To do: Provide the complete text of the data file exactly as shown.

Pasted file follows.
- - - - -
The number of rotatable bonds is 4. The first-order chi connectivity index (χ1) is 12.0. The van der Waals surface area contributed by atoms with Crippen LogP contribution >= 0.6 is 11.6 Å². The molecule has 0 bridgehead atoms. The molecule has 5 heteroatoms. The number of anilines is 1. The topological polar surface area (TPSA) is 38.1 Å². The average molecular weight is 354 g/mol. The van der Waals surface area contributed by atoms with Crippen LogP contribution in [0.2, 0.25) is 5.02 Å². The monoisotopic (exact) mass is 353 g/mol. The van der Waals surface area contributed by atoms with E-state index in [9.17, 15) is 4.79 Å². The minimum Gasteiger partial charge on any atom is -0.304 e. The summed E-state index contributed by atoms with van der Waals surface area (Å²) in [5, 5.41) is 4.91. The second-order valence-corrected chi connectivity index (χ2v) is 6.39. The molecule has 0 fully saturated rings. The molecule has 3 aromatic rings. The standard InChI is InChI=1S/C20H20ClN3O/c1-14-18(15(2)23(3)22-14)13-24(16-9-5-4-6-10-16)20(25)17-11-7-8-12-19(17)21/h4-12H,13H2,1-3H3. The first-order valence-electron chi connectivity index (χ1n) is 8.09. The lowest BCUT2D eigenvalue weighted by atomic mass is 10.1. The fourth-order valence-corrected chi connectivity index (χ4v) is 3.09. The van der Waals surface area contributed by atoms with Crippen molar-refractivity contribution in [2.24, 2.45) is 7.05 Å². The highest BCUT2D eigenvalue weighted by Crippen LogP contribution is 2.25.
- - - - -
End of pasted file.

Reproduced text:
The number of rotatable bonds is 4. The first-order chi connectivity index (χ1) is 12.0. The van der Waals surface area contributed by atoms with Crippen LogP contribution >= 0.6 is 11.6 Å². The molecule has 0 bridgehead atoms. The molecule has 5 heteroatoms. The number of anilines is 1. The topological polar surface area (TPSA) is 38.1 Å². The average molecular weight is 354 g/mol. The van der Waals surface area contributed by atoms with Crippen LogP contribution in [0.2, 0.25) is 5.02 Å². The monoisotopic (exact) mass is 353 g/mol. The van der Waals surface area contributed by atoms with E-state index in [9.17, 15) is 4.79 Å². The minimum Gasteiger partial charge on any atom is -0.304 e. The summed E-state index contributed by atoms with van der Waals surface area (Å²) in [5, 5.41) is 4.91. The second-order valence-corrected chi connectivity index (χ2v) is 6.39. The molecule has 0 fully saturated rings. The molecule has 3 aromatic rings. The standard InChI is InChI=1S/C20H20ClN3O/c1-14-18(15(2)23(3)22-14)13-24(16-9-5-4-6-10-16)20(25)17-11-7-8-12-19(17)21/h4-12H,13H2,1-3H3. The first-order valence-electron chi connectivity index (χ1n) is 8.09. The lowest BCUT2D eigenvalue weighted by atomic mass is 10.1. The fourth-order valence-corrected chi connectivity index (χ4v) is 3.09. The van der Waals surface area contributed by atoms with Crippen molar-refractivity contribution in [2.24, 2.45) is 7.05 Å². The highest BCUT2D eigenvalue weighted by Crippen LogP contribution is 2.25.